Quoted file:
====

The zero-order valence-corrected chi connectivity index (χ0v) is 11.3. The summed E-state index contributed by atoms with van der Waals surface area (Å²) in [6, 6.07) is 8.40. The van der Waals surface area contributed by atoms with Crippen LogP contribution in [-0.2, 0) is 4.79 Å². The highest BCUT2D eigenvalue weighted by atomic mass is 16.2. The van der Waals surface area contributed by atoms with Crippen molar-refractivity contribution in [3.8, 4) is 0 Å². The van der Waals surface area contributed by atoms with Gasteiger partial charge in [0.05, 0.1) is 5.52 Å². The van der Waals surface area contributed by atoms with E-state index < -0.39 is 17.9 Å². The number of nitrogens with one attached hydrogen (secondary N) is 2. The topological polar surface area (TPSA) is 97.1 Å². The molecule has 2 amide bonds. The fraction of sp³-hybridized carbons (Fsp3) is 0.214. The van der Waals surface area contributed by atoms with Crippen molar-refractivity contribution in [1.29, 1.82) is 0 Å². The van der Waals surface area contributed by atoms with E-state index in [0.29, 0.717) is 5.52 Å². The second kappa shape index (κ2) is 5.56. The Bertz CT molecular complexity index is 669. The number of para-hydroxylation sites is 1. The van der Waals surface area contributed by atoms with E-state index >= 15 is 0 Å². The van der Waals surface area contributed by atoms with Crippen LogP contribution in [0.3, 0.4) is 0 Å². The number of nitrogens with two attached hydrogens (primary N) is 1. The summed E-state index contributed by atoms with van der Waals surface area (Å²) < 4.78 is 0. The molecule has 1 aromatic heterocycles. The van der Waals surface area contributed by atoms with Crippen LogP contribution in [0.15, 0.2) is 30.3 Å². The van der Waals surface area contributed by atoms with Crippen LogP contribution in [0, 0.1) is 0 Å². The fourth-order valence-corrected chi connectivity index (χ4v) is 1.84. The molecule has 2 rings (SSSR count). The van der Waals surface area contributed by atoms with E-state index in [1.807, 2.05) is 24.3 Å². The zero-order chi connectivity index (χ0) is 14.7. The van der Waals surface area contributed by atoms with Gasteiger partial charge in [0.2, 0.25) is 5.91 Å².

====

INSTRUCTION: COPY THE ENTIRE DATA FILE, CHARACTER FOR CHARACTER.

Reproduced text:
The zero-order valence-corrected chi connectivity index (χ0v) is 11.3. The summed E-state index contributed by atoms with van der Waals surface area (Å²) in [6, 6.07) is 8.40. The van der Waals surface area contributed by atoms with Crippen LogP contribution in [-0.2, 0) is 4.79 Å². The highest BCUT2D eigenvalue weighted by atomic mass is 16.2. The van der Waals surface area contributed by atoms with Crippen molar-refractivity contribution in [3.8, 4) is 0 Å². The van der Waals surface area contributed by atoms with Gasteiger partial charge in [0.05, 0.1) is 5.52 Å². The van der Waals surface area contributed by atoms with E-state index < -0.39 is 17.9 Å². The number of nitrogens with one attached hydrogen (secondary N) is 2. The topological polar surface area (TPSA) is 97.1 Å². The molecule has 2 amide bonds. The fraction of sp³-hybridized carbons (Fsp3) is 0.214. The van der Waals surface area contributed by atoms with Crippen molar-refractivity contribution in [1.29, 1.82) is 0 Å². The van der Waals surface area contributed by atoms with E-state index in [0.29, 0.717) is 5.52 Å². The second kappa shape index (κ2) is 5.56. The Bertz CT molecular complexity index is 669. The number of para-hydroxylation sites is 1. The van der Waals surface area contributed by atoms with E-state index >= 15 is 0 Å². The van der Waals surface area contributed by atoms with Crippen LogP contribution in [0.3, 0.4) is 0 Å². The number of nitrogens with two attached hydrogens (primary N) is 1. The summed E-state index contributed by atoms with van der Waals surface area (Å²) < 4.78 is 0. The molecule has 1 aromatic heterocycles. The van der Waals surface area contributed by atoms with Crippen LogP contribution in [0.15, 0.2) is 30.3 Å². The van der Waals surface area contributed by atoms with Crippen LogP contribution in [0, 0.1) is 0 Å². The fourth-order valence-corrected chi connectivity index (χ4v) is 1.84. The molecule has 2 rings (SSSR count). The van der Waals surface area contributed by atoms with E-state index in [1.807, 2.05) is 24.3 Å². The zero-order chi connectivity index (χ0) is 14.7. The van der Waals surface area contributed by atoms with Gasteiger partial charge in [0.2, 0.25) is 5.91 Å².